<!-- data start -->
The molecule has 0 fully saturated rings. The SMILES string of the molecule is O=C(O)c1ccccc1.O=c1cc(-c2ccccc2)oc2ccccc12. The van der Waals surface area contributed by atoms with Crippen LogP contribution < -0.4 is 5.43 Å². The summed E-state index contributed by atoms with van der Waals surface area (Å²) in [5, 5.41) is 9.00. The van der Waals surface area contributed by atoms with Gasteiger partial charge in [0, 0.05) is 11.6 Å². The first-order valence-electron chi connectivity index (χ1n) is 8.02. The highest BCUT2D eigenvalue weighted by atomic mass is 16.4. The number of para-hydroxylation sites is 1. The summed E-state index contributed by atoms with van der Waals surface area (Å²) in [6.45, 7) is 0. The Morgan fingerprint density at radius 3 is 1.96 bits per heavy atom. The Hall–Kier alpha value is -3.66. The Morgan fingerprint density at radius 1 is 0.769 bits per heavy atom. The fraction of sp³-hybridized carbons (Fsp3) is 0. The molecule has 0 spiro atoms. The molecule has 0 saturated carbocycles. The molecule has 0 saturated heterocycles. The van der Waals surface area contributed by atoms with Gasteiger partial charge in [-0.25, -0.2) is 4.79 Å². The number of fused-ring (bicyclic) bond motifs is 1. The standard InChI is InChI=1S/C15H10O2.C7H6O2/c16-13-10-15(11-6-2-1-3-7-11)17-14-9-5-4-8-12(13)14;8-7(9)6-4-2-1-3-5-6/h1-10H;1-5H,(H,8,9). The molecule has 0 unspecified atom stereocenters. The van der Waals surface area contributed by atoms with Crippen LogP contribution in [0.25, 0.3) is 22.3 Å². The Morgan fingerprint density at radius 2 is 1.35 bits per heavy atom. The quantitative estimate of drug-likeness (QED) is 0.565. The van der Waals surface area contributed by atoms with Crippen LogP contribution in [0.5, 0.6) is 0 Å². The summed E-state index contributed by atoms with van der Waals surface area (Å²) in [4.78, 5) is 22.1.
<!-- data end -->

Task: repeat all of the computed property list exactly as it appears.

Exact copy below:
The molecule has 0 fully saturated rings. The SMILES string of the molecule is O=C(O)c1ccccc1.O=c1cc(-c2ccccc2)oc2ccccc12. The van der Waals surface area contributed by atoms with Crippen LogP contribution < -0.4 is 5.43 Å². The summed E-state index contributed by atoms with van der Waals surface area (Å²) in [5, 5.41) is 9.00. The van der Waals surface area contributed by atoms with Gasteiger partial charge in [0, 0.05) is 11.6 Å². The first-order valence-electron chi connectivity index (χ1n) is 8.02. The highest BCUT2D eigenvalue weighted by atomic mass is 16.4. The number of para-hydroxylation sites is 1. The summed E-state index contributed by atoms with van der Waals surface area (Å²) in [6.45, 7) is 0. The Morgan fingerprint density at radius 3 is 1.96 bits per heavy atom. The Hall–Kier alpha value is -3.66. The Morgan fingerprint density at radius 1 is 0.769 bits per heavy atom. The fraction of sp³-hybridized carbons (Fsp3) is 0. The molecule has 0 spiro atoms. The molecule has 0 saturated carbocycles. The molecule has 0 saturated heterocycles. The van der Waals surface area contributed by atoms with Gasteiger partial charge in [-0.25, -0.2) is 4.79 Å². The number of fused-ring (bicyclic) bond motifs is 1. The standard InChI is InChI=1S/C15H10O2.C7H6O2/c16-13-10-15(11-6-2-1-3-7-11)17-14-9-5-4-8-12(13)14;8-7(9)6-4-2-1-3-5-6/h1-10H;1-5H,(H,8,9). The molecule has 0 unspecified atom stereocenters. The van der Waals surface area contributed by atoms with Crippen LogP contribution in [0.25, 0.3) is 22.3 Å². The Morgan fingerprint density at radius 2 is 1.35 bits per heavy atom. The quantitative estimate of drug-likeness (QED) is 0.565. The van der Waals surface area contributed by atoms with Crippen LogP contribution in [0.5, 0.6) is 0 Å². The summed E-state index contributed by atoms with van der Waals surface area (Å²) in [4.78, 5) is 22.1.